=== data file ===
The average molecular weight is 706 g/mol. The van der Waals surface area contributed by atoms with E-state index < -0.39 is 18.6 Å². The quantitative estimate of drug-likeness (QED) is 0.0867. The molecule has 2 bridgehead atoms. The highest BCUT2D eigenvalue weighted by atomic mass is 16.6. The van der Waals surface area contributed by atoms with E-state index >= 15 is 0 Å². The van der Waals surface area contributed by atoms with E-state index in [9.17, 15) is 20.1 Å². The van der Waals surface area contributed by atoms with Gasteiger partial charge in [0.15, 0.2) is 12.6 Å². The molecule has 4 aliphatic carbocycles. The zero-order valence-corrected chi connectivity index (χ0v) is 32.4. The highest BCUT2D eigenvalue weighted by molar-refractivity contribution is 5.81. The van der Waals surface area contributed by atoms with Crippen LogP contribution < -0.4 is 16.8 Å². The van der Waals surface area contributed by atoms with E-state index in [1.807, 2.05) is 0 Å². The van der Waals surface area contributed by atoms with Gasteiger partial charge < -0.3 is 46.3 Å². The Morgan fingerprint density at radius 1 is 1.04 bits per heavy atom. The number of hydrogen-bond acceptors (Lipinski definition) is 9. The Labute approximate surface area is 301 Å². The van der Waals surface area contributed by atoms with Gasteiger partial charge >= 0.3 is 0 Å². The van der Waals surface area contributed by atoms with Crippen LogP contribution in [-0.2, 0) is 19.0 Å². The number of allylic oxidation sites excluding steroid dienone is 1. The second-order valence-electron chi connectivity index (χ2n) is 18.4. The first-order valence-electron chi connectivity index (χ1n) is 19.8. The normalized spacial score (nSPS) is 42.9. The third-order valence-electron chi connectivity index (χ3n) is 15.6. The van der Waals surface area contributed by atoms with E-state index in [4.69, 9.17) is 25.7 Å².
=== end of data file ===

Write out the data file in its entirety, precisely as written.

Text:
The average molecular weight is 706 g/mol. The van der Waals surface area contributed by atoms with E-state index < -0.39 is 18.6 Å². The quantitative estimate of drug-likeness (QED) is 0.0867. The molecule has 2 bridgehead atoms. The highest BCUT2D eigenvalue weighted by atomic mass is 16.6. The van der Waals surface area contributed by atoms with E-state index >= 15 is 0 Å². The van der Waals surface area contributed by atoms with E-state index in [9.17, 15) is 20.1 Å². The van der Waals surface area contributed by atoms with Gasteiger partial charge in [0.15, 0.2) is 12.6 Å². The molecule has 4 aliphatic carbocycles. The zero-order valence-corrected chi connectivity index (χ0v) is 32.4. The highest BCUT2D eigenvalue weighted by molar-refractivity contribution is 5.81. The van der Waals surface area contributed by atoms with Crippen LogP contribution < -0.4 is 16.8 Å². The van der Waals surface area contributed by atoms with E-state index in [1.807, 2.05) is 0 Å². The van der Waals surface area contributed by atoms with Gasteiger partial charge < -0.3 is 46.3 Å². The Morgan fingerprint density at radius 1 is 1.04 bits per heavy atom. The number of hydrogen-bond acceptors (Lipinski definition) is 9. The Labute approximate surface area is 301 Å². The van der Waals surface area contributed by atoms with Gasteiger partial charge >= 0.3 is 0 Å². The van der Waals surface area contributed by atoms with Crippen LogP contribution in [-0.2, 0) is 19.0 Å². The number of allylic oxidation sites excluding steroid dienone is 1. The second-order valence-electron chi connectivity index (χ2n) is 18.4. The first-order valence-electron chi connectivity index (χ1n) is 19.8. The normalized spacial score (nSPS) is 42.9. The third-order valence-electron chi connectivity index (χ3n) is 15.6. The van der Waals surface area contributed by atoms with E-state index in [4.69, 9.17) is 25.7 Å².